Country music star Mel Tillis dies at 85

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Tillis, 85, died at Munroe Regional Medical Center in Ocala, Fla.

Respiratory failure was the suspected cause, but the singer had suffered from intestinal issues since early 2016.

Tillis wrote hits for Kenny Rogers, Ricky Skaggs and many more.

Under his own name, he cut six singles that topped the country charts, including "I Ain't Never", "Coca-Cola Cowboy" and "Southern Rains". He wrote some of country music's most compelling and consequential songs, he fronted a remarkable band, and he sang with power and emotion.

Tillis was a familiar screen presence in the '70s and '80s, with small roles in films including "W.W. and the Dixie Dancekings", "The Villain", "Every Which Way But Loose", "Smokey and the Bandit II", and both "Cannonball Run" movies.

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Additionally, Tillis had other hits such as Stateside, I Got the Hoss, Send Me Down to Tucson, Neon Rose, Sawmill and Midnight, Me and the Blues.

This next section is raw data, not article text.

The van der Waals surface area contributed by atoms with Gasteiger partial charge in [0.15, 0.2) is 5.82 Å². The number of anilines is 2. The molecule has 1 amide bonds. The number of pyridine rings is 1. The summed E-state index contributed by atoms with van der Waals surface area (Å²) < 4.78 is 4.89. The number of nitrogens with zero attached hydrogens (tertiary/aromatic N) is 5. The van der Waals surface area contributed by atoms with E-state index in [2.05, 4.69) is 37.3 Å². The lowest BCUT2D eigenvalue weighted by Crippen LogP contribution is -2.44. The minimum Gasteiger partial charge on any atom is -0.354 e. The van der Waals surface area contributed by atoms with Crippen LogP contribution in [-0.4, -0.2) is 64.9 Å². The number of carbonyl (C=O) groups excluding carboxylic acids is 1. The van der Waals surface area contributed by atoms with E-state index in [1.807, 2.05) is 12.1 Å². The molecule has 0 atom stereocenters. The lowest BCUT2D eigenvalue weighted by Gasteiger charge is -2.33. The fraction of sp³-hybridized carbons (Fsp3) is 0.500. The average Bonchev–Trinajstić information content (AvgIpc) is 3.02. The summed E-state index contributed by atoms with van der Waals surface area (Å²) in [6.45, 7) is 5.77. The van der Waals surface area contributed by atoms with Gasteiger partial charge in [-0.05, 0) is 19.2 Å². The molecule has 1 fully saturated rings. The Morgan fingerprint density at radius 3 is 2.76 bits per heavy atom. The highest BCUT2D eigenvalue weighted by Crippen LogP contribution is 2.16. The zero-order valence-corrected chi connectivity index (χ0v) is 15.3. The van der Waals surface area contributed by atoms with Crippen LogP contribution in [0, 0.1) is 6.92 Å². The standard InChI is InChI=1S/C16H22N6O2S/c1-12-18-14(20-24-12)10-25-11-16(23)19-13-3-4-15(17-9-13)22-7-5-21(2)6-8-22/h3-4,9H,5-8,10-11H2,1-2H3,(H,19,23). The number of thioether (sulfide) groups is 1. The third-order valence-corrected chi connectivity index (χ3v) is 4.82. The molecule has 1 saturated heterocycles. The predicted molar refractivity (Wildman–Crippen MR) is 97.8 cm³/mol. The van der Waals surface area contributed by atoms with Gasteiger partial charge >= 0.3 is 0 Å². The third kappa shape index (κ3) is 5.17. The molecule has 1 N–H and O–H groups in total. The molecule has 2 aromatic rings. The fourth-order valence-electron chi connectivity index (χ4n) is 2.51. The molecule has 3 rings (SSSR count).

He was awarded the National Medal of Arts for his contributions to country music by President Obama in 2012. It wasn't a commercial success, but the group was nominated for vocal event of the year by the Country Music Association. He also briefly co-hosted an ABC prime-time series, "Mel and Susan Together", with supermodel Susan Anton in 1978. He developed the stutter as a child after a bout with malaria.

In 2007, Tillis became a regular performer on the Grand Ole Opry country music show.

His first big hit as a songwriter was "I'm exhausted", which was recorded that same year by Webb Pierce, who went on to record several more of Tillis's compositions. His family plans to announce funeral arrangements in Nashville and Florida soon.

Tillis appeared on several television shows, including "Hee Haw" and "Hollywood Squares".